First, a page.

They’ve been demonised for decades as supervillains, and now the biggest tobacco firms are transitioning – gradually reinventing themselves as Big Friendly Giants. Or at the very least re-styling themselves on the BFG model, taking every opportunity to proclaim their shift towards novel products.
Philip Morris International (PMI) announces right up front that it’s “Delivering a Smoke-Free Future”. British American Tobacco (BAT) has the slogan “A Better Tomorrow” etched into its front door. And Altria?
Stuttering starts with Green Smoke and MarkTen e-cigarettes were abandoned in late 2018 when the company put faith and cash in Juul, then king of the vaping world. That didn’t turn out so well.
Having invested $12.8bn for a 35% stake in Juul a little over four years ago, Altria is reported to be on the verge of pulling out of the fallen vaping giant, which it is said to value now at a mere $1bn.
Instead it is expected to purchase Njoy, once (OK, eight years ago) the top e-cig brand in US stores, now (more relevantly) the possessor of rare marketing approvals from the US Food and Drug Administration (FDA) for a couple of tobacco-flavoured disposable e-cigs and its Ace pod. A snip at $2.75bn.
The campaigner who changed sides (or did he?)
Meanwhile, in a less trumpeted but possibly also significant move, Altria has taken on the former chief operating officer of the US’s biggest anti-tobacco association as an independent consultant.
Is Dave Dobbins’s switch from COO of the Truth Initiative to a role with a tobacco company a case of gamekeeper-turned-poacher – or is there another interpretation we can put on it?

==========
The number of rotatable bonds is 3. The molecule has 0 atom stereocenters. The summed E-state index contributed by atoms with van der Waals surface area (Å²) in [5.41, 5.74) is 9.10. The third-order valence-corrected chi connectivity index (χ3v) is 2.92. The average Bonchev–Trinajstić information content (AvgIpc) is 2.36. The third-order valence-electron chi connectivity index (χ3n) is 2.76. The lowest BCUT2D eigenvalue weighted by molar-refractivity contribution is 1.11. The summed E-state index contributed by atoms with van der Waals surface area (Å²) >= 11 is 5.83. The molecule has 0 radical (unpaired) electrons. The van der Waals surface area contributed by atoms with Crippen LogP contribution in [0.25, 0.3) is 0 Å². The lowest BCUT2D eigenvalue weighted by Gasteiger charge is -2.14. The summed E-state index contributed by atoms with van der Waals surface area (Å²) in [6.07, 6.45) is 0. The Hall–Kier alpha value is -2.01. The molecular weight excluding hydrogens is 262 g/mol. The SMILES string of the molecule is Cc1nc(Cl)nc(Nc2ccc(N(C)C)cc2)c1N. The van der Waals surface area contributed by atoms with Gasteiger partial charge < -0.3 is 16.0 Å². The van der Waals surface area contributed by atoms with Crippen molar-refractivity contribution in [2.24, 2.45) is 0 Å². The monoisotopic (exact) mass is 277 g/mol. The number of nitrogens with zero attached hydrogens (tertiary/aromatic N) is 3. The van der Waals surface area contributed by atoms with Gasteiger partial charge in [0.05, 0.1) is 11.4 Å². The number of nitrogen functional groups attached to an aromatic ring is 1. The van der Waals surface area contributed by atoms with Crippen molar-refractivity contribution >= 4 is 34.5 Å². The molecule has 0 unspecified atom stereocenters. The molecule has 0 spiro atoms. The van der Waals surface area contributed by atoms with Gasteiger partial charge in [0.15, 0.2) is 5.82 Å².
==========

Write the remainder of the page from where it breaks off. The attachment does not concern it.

American Vaping Association (AVA) president Gregory Conley takes the kindlier view, tweeting: “Dobbins isn’t a bad guy. He comes from the era when hippies who wanted to change the world entered tobacco control, in contrast to the low-energy, money-hungry, generic liberals that fill the field today. He’ll do more positive for the world at Altria than at 2023 Truth.”
Dobbins himself said: “In my heart of hearts, I believe in the mission of harm reduction.” Which is no shift of position from what he said back in 2015, when he discussed the concept of absolute versus relative safety, telling the second Wells Fargo Securities E-Cig Conference that while there may be some harm in inhaling e-liquids, it was much less than in smoking combustible cigarettes, and that while e-cigarettes may not be safe, they are safer.
Now he says he intends to assist Altria “with their efforts to create the conditions to allow the company to transition adult smokers to smoke-free nicotine alternatives”, and that “I really do believe they want to move beyond smoking.”
Admitting some would see his move as controversial, he explained: “This decision has been the result of extensive discussions and considerable soul searching, and I truly believe in the company’s desire for transformation mostly because it simply makes economic sense.”
So there we have it. Tobacco giants transitioning to BFGs makes economic sense. Which may be the only kind of sense giants truly understand.
– Aidan Semmens ECigIntelligence staff